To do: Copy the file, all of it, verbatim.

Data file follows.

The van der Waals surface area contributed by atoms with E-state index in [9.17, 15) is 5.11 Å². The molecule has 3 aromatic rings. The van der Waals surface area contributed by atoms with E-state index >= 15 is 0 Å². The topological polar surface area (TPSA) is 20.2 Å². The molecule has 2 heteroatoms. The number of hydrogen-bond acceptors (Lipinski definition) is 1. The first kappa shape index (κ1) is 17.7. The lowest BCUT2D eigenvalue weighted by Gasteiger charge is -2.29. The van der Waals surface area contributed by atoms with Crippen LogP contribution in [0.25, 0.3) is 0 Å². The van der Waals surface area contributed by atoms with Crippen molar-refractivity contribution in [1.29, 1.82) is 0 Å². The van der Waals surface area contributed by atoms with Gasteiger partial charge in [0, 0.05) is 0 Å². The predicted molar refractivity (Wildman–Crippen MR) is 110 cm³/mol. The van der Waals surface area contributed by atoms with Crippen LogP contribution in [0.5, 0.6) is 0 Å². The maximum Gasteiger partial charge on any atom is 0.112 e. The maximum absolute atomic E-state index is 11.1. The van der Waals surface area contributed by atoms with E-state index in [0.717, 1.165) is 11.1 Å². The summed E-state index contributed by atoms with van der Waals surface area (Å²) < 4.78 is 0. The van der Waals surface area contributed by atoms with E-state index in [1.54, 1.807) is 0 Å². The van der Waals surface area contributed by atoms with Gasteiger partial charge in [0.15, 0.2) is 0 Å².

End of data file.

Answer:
The van der Waals surface area contributed by atoms with E-state index in [9.17, 15) is 5.11 Å². The molecule has 3 aromatic rings. The van der Waals surface area contributed by atoms with E-state index >= 15 is 0 Å². The topological polar surface area (TPSA) is 20.2 Å². The molecule has 2 heteroatoms. The number of hydrogen-bond acceptors (Lipinski definition) is 1. The first kappa shape index (κ1) is 17.7. The lowest BCUT2D eigenvalue weighted by Gasteiger charge is -2.29. The van der Waals surface area contributed by atoms with Crippen LogP contribution in [0.25, 0.3) is 0 Å². The van der Waals surface area contributed by atoms with Crippen molar-refractivity contribution in [1.29, 1.82) is 0 Å². The van der Waals surface area contributed by atoms with Gasteiger partial charge in [0, 0.05) is 0 Å². The predicted molar refractivity (Wildman–Crippen MR) is 110 cm³/mol. The van der Waals surface area contributed by atoms with Crippen LogP contribution in [0.5, 0.6) is 0 Å². The maximum Gasteiger partial charge on any atom is 0.112 e. The maximum absolute atomic E-state index is 11.1. The van der Waals surface area contributed by atoms with E-state index in [0.717, 1.165) is 11.1 Å². The summed E-state index contributed by atoms with van der Waals surface area (Å²) < 4.78 is 0. The van der Waals surface area contributed by atoms with E-state index in [1.54, 1.807) is 0 Å². The van der Waals surface area contributed by atoms with Gasteiger partial charge in [0.15, 0.2) is 0 Å².